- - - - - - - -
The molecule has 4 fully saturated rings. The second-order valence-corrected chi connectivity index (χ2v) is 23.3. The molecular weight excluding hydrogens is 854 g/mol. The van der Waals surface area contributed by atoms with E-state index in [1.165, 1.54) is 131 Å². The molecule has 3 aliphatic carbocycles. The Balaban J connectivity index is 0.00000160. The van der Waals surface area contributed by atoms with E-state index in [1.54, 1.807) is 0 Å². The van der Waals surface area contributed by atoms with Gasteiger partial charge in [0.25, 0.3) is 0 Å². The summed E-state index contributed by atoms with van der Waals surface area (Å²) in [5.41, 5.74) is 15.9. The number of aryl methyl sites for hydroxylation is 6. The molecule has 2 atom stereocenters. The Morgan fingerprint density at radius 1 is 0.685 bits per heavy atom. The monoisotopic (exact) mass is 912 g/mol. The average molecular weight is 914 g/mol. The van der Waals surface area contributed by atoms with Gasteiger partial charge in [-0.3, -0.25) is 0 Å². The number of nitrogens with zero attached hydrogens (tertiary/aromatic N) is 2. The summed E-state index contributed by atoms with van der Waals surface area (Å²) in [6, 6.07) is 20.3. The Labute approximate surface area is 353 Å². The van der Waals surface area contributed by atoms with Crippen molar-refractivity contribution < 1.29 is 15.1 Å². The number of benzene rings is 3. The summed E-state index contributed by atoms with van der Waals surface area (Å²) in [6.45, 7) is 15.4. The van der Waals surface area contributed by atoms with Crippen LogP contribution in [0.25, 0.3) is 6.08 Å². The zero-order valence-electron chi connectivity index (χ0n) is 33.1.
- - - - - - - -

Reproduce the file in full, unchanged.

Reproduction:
The molecule has 4 fully saturated rings. The second-order valence-corrected chi connectivity index (χ2v) is 23.3. The molecular weight excluding hydrogens is 854 g/mol. The van der Waals surface area contributed by atoms with E-state index in [1.165, 1.54) is 131 Å². The molecule has 3 aliphatic carbocycles. The Balaban J connectivity index is 0.00000160. The van der Waals surface area contributed by atoms with E-state index in [1.54, 1.807) is 0 Å². The van der Waals surface area contributed by atoms with Gasteiger partial charge in [0.25, 0.3) is 0 Å². The summed E-state index contributed by atoms with van der Waals surface area (Å²) in [5.41, 5.74) is 15.9. The number of aryl methyl sites for hydroxylation is 6. The molecule has 2 atom stereocenters. The Morgan fingerprint density at radius 1 is 0.685 bits per heavy atom. The monoisotopic (exact) mass is 912 g/mol. The average molecular weight is 914 g/mol. The van der Waals surface area contributed by atoms with Gasteiger partial charge in [-0.3, -0.25) is 0 Å². The number of nitrogens with zero attached hydrogens (tertiary/aromatic N) is 2. The summed E-state index contributed by atoms with van der Waals surface area (Å²) in [6, 6.07) is 20.3. The Labute approximate surface area is 353 Å². The van der Waals surface area contributed by atoms with Crippen molar-refractivity contribution < 1.29 is 15.1 Å². The number of benzene rings is 3. The summed E-state index contributed by atoms with van der Waals surface area (Å²) in [6.45, 7) is 15.4. The van der Waals surface area contributed by atoms with Crippen LogP contribution in [0.25, 0.3) is 6.08 Å². The zero-order valence-electron chi connectivity index (χ0n) is 33.1.